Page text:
Over the past three weeks, the theatre has worked to find a solution, spending thousands of pounds on remedial work to shore up the party wall shared between the Shaftesbury and the neighbouring flats. But to no avail.
Umoja's producers are searching for an alternative West End venue, although many of the 40-strong cast - all native South Africans, many of whom come from severely disadvantaged township backgrounds - have started to return home. Created by Todd Twala and Thembi Nyandeni, the show celebrates the rhythms of tribal music, gumboot dancing, jazz and gospel. It opened at the Shaftesbury on 15 November 2001 (previews from 12 November) and, after critical and popular acclaim, had extended its run by three months to 26 May 2002.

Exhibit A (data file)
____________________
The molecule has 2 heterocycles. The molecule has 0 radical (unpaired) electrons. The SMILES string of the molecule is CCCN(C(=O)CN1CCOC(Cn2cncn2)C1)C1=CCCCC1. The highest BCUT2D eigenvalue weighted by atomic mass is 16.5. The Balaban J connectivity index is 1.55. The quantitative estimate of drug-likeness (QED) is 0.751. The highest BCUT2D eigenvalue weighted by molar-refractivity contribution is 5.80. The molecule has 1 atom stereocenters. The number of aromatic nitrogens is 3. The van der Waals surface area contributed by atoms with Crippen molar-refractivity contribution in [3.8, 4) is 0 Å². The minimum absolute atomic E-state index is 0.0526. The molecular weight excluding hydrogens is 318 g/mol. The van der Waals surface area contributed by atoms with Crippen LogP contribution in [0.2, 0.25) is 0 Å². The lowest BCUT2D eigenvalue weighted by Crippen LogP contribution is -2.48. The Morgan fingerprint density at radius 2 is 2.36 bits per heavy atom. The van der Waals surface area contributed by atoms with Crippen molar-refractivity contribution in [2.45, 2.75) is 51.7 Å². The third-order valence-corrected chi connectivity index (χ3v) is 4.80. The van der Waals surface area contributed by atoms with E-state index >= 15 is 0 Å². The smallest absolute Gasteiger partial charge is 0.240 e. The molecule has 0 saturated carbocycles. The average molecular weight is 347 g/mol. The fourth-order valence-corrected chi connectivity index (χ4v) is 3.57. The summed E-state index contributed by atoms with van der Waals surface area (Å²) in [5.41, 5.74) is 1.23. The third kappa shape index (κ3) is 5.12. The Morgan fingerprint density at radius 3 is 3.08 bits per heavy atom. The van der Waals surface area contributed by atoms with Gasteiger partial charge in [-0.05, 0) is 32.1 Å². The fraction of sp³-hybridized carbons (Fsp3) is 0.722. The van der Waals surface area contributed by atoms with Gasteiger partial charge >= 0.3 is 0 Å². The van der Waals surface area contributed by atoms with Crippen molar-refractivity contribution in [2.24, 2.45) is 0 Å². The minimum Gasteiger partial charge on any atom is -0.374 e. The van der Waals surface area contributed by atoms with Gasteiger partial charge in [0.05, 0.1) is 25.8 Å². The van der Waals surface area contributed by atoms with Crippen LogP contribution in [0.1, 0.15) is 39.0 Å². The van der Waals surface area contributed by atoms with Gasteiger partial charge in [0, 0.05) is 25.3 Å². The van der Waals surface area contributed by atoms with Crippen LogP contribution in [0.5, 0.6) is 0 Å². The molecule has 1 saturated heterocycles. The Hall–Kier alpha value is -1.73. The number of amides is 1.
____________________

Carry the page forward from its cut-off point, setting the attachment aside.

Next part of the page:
The future of the Shaftesbury Theatre itself now hangs in the balance. Of the theatre's 55 staff, 36 have been laid off and more redundancies are expected. A spokeswoman explained to Whatsonstage.com that Camden's Noise Abatement Notice would remain with the venue "in perpetuity". The Shaftesbury, which seats 1,400, however, on the look-out for suitable productions - preferably plays.
The theatre management is in the process of appealing against the Noise Abatement Notice and the way in which it was issued. According to the spokeswoman, the violation decision was reached subjectively, without the use of any scientific measurement equipment.
- by Terri Paddock
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